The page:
INDIANAPOLIS — Indiana-based religious ministry Unconditional — which has targeted sex workers as potential converts since 2012 — is rebranding its messaging as an offer of “friendship” for “adult entertainers.”
Interviewed by the Greenfield, Indiana Daily Reporter this week, Unconditional’s CEO struck an inclusive, non-judgmental note about the group’s proselytizing work among local sex workers.
“Once a month, Sarah Daniel and a group of volunteers visit local strip clubs with gift bags in hand,” the Daily Reporter’s writer began. “Each bag contains a card with contact information for finding additional support.”
Describing her journey from self-described “self-righteous jerk” to recognizing sex workers as fellow human beings — if potentially in need of her help — Daniel told the paper that when she was in college, “God really started to work on [her].”
“I started to volunteer at The Boys and Girls Club,” she added, “and I had several kids I worked with whose mothers worked in the industry. At first, I was very judgmental of them. And then God showed me, those moms are just these kids grown up. How am I going to sit here and judge them, but love their kids?”
After a stint as a missionary in South Central Los Angeles, where she witnessed makeshift church services being conducted, Daniel said she “fell in love with the idea of showing people love right where they are. It also showed me the deep pain the church has caused to so many through judgment and harshness instead of compassion and love. It’s hard to unlearn, but slowly God has shown me to see people how he does.”
“I’ve never been a sex worker,” Daniel admitted. “But I do know what it’s like to mistrust Christians, to question God and to know pain,” she added, noting that some of her closest friends are “women I’ve met in the clubs.”
Having reached an ambivalence about sex walkers who earn a living by exotic dancing (“a strip club can save someone’s life, while simultaneously ruin their life”), Daniel coined her organization’s motto as “It’s complicated,” which doubles as the name of her podcast.
“Most of all, we offer unconditional friendship and support,” Daniel emphasized. “Our mission is to encourage, empower and equip women in the adult entertainment and sex industries.”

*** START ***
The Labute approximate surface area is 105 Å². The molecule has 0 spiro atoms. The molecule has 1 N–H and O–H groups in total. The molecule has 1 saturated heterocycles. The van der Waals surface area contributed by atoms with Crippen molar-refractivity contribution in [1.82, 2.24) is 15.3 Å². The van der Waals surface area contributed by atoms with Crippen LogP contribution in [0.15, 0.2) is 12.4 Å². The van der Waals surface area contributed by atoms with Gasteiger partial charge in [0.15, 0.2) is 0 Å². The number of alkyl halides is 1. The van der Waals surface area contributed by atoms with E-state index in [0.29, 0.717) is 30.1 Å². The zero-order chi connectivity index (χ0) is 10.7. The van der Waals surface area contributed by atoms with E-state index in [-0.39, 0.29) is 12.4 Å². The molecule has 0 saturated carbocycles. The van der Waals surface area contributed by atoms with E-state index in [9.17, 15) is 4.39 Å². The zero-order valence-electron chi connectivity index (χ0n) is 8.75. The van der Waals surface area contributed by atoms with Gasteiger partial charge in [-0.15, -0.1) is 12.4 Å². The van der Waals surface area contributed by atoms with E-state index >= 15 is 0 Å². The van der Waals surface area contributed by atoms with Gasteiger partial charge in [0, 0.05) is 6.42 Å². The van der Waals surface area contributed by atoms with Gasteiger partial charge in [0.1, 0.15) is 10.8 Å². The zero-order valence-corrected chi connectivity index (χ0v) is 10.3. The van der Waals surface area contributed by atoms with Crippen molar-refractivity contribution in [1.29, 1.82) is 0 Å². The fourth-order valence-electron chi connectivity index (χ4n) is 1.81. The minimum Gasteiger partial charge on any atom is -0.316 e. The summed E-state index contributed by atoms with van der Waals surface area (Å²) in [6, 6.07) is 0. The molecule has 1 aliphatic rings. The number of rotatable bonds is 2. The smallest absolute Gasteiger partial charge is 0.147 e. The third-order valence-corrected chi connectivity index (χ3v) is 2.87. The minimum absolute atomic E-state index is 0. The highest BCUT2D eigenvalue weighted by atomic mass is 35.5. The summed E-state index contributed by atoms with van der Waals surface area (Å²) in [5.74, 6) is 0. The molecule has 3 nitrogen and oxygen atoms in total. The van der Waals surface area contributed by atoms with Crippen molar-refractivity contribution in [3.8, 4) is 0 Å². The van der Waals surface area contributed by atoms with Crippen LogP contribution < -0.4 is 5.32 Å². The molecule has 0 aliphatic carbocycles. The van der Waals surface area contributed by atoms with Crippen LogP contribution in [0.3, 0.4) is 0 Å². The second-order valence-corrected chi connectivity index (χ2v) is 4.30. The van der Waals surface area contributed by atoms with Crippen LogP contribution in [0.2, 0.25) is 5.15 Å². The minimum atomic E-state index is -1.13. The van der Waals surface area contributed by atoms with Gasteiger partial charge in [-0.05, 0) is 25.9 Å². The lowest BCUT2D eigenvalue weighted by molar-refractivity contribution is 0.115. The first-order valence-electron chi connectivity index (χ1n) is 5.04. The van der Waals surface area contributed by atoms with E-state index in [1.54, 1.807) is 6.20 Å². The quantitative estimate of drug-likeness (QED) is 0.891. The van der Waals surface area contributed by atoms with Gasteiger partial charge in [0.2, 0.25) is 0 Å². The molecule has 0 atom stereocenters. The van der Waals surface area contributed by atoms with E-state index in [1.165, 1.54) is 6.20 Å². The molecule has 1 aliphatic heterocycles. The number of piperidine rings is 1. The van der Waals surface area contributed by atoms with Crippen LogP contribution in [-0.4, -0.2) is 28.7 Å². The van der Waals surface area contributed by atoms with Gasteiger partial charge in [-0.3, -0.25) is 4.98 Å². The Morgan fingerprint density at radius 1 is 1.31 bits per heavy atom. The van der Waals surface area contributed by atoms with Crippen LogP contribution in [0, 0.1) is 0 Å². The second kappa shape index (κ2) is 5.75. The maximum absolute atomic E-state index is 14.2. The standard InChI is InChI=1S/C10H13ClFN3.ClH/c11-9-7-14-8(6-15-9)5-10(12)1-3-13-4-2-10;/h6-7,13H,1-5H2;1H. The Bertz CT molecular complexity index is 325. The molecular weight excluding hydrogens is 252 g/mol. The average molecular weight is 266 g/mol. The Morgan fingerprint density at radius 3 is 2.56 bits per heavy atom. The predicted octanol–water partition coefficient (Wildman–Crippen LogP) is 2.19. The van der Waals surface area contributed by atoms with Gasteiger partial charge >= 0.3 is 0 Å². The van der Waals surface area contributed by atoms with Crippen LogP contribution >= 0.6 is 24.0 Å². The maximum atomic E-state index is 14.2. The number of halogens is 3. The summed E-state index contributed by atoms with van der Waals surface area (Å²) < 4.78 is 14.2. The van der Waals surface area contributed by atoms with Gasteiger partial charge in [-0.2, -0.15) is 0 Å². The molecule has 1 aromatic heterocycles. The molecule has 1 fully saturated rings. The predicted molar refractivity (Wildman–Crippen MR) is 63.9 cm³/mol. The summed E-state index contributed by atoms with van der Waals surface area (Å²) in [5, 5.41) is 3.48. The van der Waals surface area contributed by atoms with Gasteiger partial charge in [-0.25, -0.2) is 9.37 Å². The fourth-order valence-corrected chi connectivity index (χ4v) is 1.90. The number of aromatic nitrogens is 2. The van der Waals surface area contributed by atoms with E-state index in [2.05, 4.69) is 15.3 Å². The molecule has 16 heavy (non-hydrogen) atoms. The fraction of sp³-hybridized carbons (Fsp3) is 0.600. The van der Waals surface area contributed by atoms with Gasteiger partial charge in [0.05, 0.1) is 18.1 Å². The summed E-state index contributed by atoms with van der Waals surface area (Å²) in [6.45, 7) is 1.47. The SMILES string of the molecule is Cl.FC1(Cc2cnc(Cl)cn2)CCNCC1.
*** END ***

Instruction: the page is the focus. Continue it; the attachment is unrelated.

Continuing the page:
Pleasers, Workwear and Stilettos
Although Daniel is currently claiming that the organization does not aim to make sex workers quit, a 2019 report about her ministry by the local ABC station most definitely emphasized the “savior” angle.
“Leaving the sex trade industry can be extremely challenging, but a new partnership in the community is providing support to women who have decided to get out,” said WRTV’s Stephanie Wade, quoting “a woman — who we won’t identify” as stating, “I felt like I was drowning and I didn’t know how to get out.”
At the time, Daniel was trying to convince converts to go from wearing stripper shoes — a sparkly pleaser is the main image on the group’s outreach website — to becoming garment industry workers.
“Unconditional Ministries is partnering with Trace Fashion, a sustainable fashion company that creates comfortable workwear for women,” WRTV’s 2019 report continued. “The partnership will help provide more job opportunities for those who have decided to step away from the industry.”
This week’s Daily Reporter feature — headlined, “‘Showing people love right where they are’: Group offers friendship to adult entertainment workers” — was timed ahead of upcoming event, “Stiletto Stories,” described as Unconditional’s “annual vision night.”
APAG President: ‘Hard Not to Be Frustrated’
Alana Evans, President of the APAG (Adult Performance Artists Guild) union told XBIZ that religiously motivated people like Daniel should be “supporting existing sex worker organizations” instead of offering “friendship.”
“Churches need to worry about their parishioners,” Evans continued. “Roads like this all lead to donations for churches, instead of the organizations that really need it. These people are inserting themselves into peoples lives without being asked.”
Evans, a sex worker and adult performer herself who has been organizing for years, finds it hard “not to be frustrated with people like this, because while they have good intentions, they are continuing the path of judgment suggesting that we live lives of pain and that sex work ruins our life in the same sentence.”
The Daily Reporter story, Evans continued, “is so full of contradictions.”
“What concerns me the most is the fact that they’re placing themselves in these women’s homes by offering domestic help,” she added. “Cleaning and cooking is not something an organization that’s working to help women in need should be doing. It is far too invasive. The church does not need to be in the homes of sex workers.”
Evans criticized the strategy of ministries who “show up at strip clubs offering trinkets and goodies just to get their hands on the women working there, treating them all as if they’re victims.”
“You don’t show up to a tax accountants office, offering her little trinkets and goodies, why assume sex workers need this?” she concluded.